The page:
When Wesleyan’s baseball team visits Yale Field on Tuesday, April 21st, it will be much more than a team having a fine season playing a struggling Ivy League nine.
Currently Wesleyan and Yale are marking their 150th year of baseball. Sports historians are taking note that teams from those two universities first played each other in 1865, making it one of the oldest, if not the oldest, college baseball rivalries.
There is little available information about the contest in New Haven on September 30, 1865, but we have uncovered some interesting material surrounding it, which should help to bring credibility to the origins of the rivalry, and preserve some of the details in a modern format.
Wesleyan’s baseball beginnings
For much of the following material, I am indebted to the Special Collections and Archives of the Olin Library at Wesleyan, and the publication contained there, entitled Agallian Baseball Club Records, 1865-1869.
Although this was the first intercollegiate game for the Cardinals and Bulldogs, as they are now known, they had faced some non-college clubs earlier in that year of 1865. Technically, the team from the school in Middletown, Conn., did not play as Wesleyan but under the Agallian Club banner. “Base Ball”, as it was then written, was not formally sponsored by the college at the time, although it was composed of members from several of its classes.
An earlier version of the game had been played informally at Wesleyan starting at least in 1860. Then the Agallian Base Ball Club was formed in the fall of 1864.Two of its founders were Charles L. Bonnell, class of 1868, and Stephen Olin, class of 1866.
Bonnell was the first team captain and Olin was a future President of Wesleyan. In 1923 Olin was presented a varsity letter “W,” since in his days as an undergraduate there was no such award. (Major League Baseball in Gilded Age Connecticut by David Arcidiacono)
The Agallians played their first games in the spring of 1865, debuting against the Charter Oak Base Ball Club of Hartford, and losing 22-12. Practices and home games took place on the Washington Street Green in Middletown and on a nearby vacant plot of land, also on Washington Street.
The following September the Agallian Club challenged Yale for what is believed to have been Wesleyan’s first athletic contest, not only in baseball, but in any kind of sport.
Why “Agallian” was chosen as the club’s name
A professor of Greek, James Van Benschoten, pointed out that a person in ancient Greece, whose name was Agalles, was said to have invented the first game of ball-playing. The Base Ball Club was named as a tribute to Agalles.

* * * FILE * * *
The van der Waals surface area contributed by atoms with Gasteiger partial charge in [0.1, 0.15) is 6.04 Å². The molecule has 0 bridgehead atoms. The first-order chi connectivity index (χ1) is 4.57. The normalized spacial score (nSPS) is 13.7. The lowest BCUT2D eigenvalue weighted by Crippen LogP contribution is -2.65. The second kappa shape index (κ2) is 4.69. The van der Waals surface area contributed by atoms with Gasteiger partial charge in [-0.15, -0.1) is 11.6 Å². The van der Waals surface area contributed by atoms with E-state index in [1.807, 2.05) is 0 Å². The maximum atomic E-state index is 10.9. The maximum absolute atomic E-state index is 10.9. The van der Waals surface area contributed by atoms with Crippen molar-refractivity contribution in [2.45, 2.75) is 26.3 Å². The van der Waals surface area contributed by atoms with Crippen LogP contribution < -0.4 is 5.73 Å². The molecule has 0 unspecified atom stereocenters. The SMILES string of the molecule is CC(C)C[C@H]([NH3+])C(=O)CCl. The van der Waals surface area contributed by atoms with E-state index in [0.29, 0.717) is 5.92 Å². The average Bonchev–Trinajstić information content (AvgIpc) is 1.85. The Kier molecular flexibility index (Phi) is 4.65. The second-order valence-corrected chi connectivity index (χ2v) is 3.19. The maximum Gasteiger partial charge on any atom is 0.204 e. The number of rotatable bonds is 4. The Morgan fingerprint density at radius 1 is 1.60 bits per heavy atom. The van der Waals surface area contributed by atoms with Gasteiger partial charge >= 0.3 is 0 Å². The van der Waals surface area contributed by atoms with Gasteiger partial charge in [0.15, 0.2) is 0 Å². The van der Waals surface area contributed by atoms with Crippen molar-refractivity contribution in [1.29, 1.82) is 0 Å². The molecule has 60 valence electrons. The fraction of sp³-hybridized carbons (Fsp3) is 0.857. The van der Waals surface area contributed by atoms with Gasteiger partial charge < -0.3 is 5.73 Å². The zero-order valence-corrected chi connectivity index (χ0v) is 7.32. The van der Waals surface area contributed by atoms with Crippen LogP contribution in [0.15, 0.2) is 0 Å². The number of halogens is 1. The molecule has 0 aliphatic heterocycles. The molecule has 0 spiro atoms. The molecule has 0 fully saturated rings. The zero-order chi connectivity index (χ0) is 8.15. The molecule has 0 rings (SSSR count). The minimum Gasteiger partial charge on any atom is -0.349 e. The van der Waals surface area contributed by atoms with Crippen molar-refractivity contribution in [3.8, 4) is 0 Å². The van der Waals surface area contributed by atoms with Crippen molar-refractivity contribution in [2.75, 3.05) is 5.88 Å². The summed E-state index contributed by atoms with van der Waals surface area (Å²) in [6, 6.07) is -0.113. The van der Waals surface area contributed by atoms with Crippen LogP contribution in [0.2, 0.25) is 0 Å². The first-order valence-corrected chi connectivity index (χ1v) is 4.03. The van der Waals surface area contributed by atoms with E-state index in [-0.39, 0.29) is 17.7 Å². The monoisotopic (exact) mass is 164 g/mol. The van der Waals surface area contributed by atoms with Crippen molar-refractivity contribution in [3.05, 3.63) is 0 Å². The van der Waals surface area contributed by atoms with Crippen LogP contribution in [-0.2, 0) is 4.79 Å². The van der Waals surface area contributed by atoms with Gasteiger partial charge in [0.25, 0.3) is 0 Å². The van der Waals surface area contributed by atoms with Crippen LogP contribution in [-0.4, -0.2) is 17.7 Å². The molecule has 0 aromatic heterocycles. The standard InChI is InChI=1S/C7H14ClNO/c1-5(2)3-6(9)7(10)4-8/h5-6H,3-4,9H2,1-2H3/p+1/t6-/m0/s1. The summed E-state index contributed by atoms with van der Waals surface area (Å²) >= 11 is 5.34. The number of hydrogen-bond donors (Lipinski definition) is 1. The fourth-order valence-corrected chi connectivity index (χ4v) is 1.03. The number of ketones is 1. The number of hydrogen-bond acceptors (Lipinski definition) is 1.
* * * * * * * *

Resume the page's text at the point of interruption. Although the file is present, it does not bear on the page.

Yale’s baseball beginnings
While the club team from Wesleyan was playing against non-collegiate opponents, Yale archives refer to a “return match” between the Yale College Club and the Charter Oak Club in New Haven on July 1st. Until now, I have not found anything on the earlier game between those teams.
The article mentions that the Charter Oak Club team was met at the New Haven depot by Yale and conveyed in carriages to the new playing grounds, which had never before been used for the purposes. Charter Oak won the nine inning game 39-12.
The game that started it all
The following detail is from A History of Yale Athletics, 1840-1888. It indicates that “Base Ball” was first played at Yale in 1859, but the game then was in a very crude state of development. In 1860 it was discontinued, and not taken up again until 1865, when the Y.U.B.B.C. (Yale University Base Ball Club) was formed, with J. Coffin as President (probably equivalent to Captain). A team was picked to meet a challenge from the Wesleyan Agallian Club.
The book states that “the Yale nine, never before having played together, improved vastly as the game progressed, and toward the close played very brilliantly. Their fielding was excellent, some very fine fly-catches being made, and home runs were secured by three men.”
The game ran 3 hours and 20 minutes and the score was Yale 39 Wesleyan 13. The high run totals of the day were due largely to the “first bounce” rule, under which a batter was out if the ball was caught on the first bounce. “Outfielders playing in close to try to get that first bounce allowed frequent home runs.” (Baseball in New Haven, by Sam Rubin)
There was a game report in The New York Times (Oct. 2, 1865) stating that the day was “fine” and it was “witnessed by quite a large number of spectators.”
The contest went for eight innings, until, as was reported in the Times, the “Middletown boys, finding the score too heavy against them and wishing to leave for home by the evening train, put a stop to the game.”
There is no reference to exactly where in New Haven the game took place, but evidence supports the conclusion that it was at Brewster Park, later known as Hamilton Park, and then Elm City Park, until it was taken down in 1913. It was located off of Whaley Avenue, in the area of Hubinger Street, Pendleton Street and the West River, and with a spectacular view of West Rock. Yale would also use the site for several years for football and soccer.
When it was demolished, it was described by The New York Times (Jan. 5, 1913) as “one of the most historically famous athletic spots in America.” It had a lot of other history besides the staging of the first ever Yale and Wesleyan intercollegiate game of baseball.
It is hoped here that the players, coaches, and the expected relatively few in attendance at equally historic Yale Field on April 21st to see the renewal of the Yale-Wesleyan rivalry will appreciate that they are part of a baseball legacy.